Caunt History, Family Crest & Coats of Arms
Caunt is a name that first reached England following the Norman Conquest of 1066. The Caunt family lived person who was "gaunt,"  as in Shakespeare's character John of Gaunt in Richard II "Oh how my name befits my composition! Old Gaunt, indeed, and gaunt in being old." Another more credible origin of the name is having derived "from the town of Gaunt, now Ghent, in Flanders." 
This source continues "Gilbert de Gand or Gant, a great Domesday tenant, was son of Baldwin, Earl of Flanders, whose sister William the Conqueror married." 
"Few among the Conqueror's companions of arms were so splendidly rewarded as Gilbert de Gand, who held one hundred and seventy-two English manors." 
"Among the soldiers of the Conquest, few were more largely rewarded than Duke William's nephew, Gilbert de Gaunt, son of Baldwin, Earl of Flanders, and it is therefore very unlikely that his name should be altogether omitted in the Roll of Battle Abbey. At the period of the general survey, we find Gilbert de Gant possessed of Manors in the counties of Berks, Oxford, York, Cambridge, Bucks, Huntingdon, Northampton, Rutland, Leicester, Warwick, Notts, and Lincoln, in all a hundred and seventy- three lordships, of which Folkingham was caput baroniae. Like most of the great lords of his time, Gilbert disgorged a part of the spoil, thus acquired, to the Church, and amongst other acts of piety, restored Bardney Abbey, in Lincolnshire, which had been destroyed by the Pagan Danes, Inquar and Hubba. " 
Early Origins of the Caunt family
The surname Caunt was first found in Kent where Richard le Gaunt was listed in the Curia Regis Rolls of 1219. The same year Gilbert de Gaunt was listed in the same rolls in Lincolnshire. A few years later, Maurice le Gant was listed in the Assize Rolls of Somerset in 1225. 
"This family is mentioned as early as 1153-1194 in the Durham "Bolden Buke" where it is said the 'Gilbert the Chamberlain held the service of Ralfe Caunt, of Bursebred, in exchange for the Isle of Bradbere.' In Bishop Hatfield's time (1345-1381) Henry de Kaunt held lands in Kyo. " 
Maurice le Gant (died 1230) was the founder of Beverston Castle in Gloucestershire in 1225. The Hundredorum Rolls of 1273 had numerous entries for the family: Hugh le Gant and John le Gant in Oxfordshire; Gilbert le Gaunt in Cambridgeshire; Robert le Gaunt in Lincolnshire; and Henry le Gaunt and Maurice de Gaunt in Somerset.
The Yorkshire Poll Tax Rolls of 1379 list: Willelmus Gaunte; and Petrus de Gaunt. 
Early History of the Caunt family
This web page shows only a small excerpt of our Caunt research. Another 96 words (7 lines of text) covering the years 1219, 1340, 1399, 1685 and 1685 are included under the topic Early Caunt History in all our PDF Extended History products and printed products wherever possible.
Caunt Spelling Variations
It is only in the last few hundred years that the English language has been standardized. For that reason, Anglo-Norman surnames like Caunt are characterized by many spelling variations. Scribes and monks in the Middle Ages spelled names they sounded, so it is common to find several variations that refer to a single person. As the English language changed and incorporated elements of other European languages such as Norman French and Latin, even literate people regularly changed the spelling of their names. The variations of the name Caunt include Gaunt, Gant, Kaunt and others.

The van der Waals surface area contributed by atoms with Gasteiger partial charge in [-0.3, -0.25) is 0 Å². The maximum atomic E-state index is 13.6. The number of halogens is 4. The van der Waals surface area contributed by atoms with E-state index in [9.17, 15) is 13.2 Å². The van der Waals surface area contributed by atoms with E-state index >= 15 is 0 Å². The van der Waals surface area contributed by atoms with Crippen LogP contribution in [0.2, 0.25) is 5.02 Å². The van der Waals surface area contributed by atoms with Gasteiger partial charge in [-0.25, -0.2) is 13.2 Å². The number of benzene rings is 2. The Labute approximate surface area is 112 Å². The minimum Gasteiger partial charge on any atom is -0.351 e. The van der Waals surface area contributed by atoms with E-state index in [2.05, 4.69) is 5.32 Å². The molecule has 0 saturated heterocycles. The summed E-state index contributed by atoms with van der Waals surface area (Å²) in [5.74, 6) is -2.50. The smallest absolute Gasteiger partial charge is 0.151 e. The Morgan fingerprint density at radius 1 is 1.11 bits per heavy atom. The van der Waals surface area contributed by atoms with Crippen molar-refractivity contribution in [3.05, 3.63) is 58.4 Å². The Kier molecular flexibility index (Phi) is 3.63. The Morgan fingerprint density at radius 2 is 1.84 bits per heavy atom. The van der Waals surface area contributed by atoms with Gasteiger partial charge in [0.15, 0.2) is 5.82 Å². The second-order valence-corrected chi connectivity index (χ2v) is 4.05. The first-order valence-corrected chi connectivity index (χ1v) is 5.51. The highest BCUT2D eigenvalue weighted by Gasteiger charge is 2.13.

Early Notables of the Caunt family (pre 1700)
Outstanding amongst the family at this time was Elizabeth Gaunt (died 1685), an English woman from London sentenced to death for treason for involvement in the Rye House Plot. She was the wife of William Gaunt, a yeoman of the parish of St. Mary's, Whitechapel. "She was an Anabaptist, and, according to Burnet, spent her life doing good, 'visiting gaols, and looking after the poor of every persuasion.' In the reign of Charles II she had taken pity on one Burton, outlawed for his part in the Rye House plot. Though she was a poor woman, keeping a tallow-chandler's shop, she...
Faced with the chaos present in England at that time, many English families looked towards the open frontiers of the New World with its opportunities to escape oppression and starvation. People migrated to North America, as well as Australia and Ireland in droves, paying exorbitant rates for passages in cramped, unsafe ships. Many of the settlers did not make the long passage alive, but those who did see the shores of North America were welcomed with great opportunity. Many of the families that came from England went on to make essential contributions to the emerging nations of Canada and the United States. Some of the first immigrants to cross the Atlantic and come to North America carried the name Caunt, or a variant listed above:
Caunt Settlers in United States in the 17th Century
HMS Prince of Wales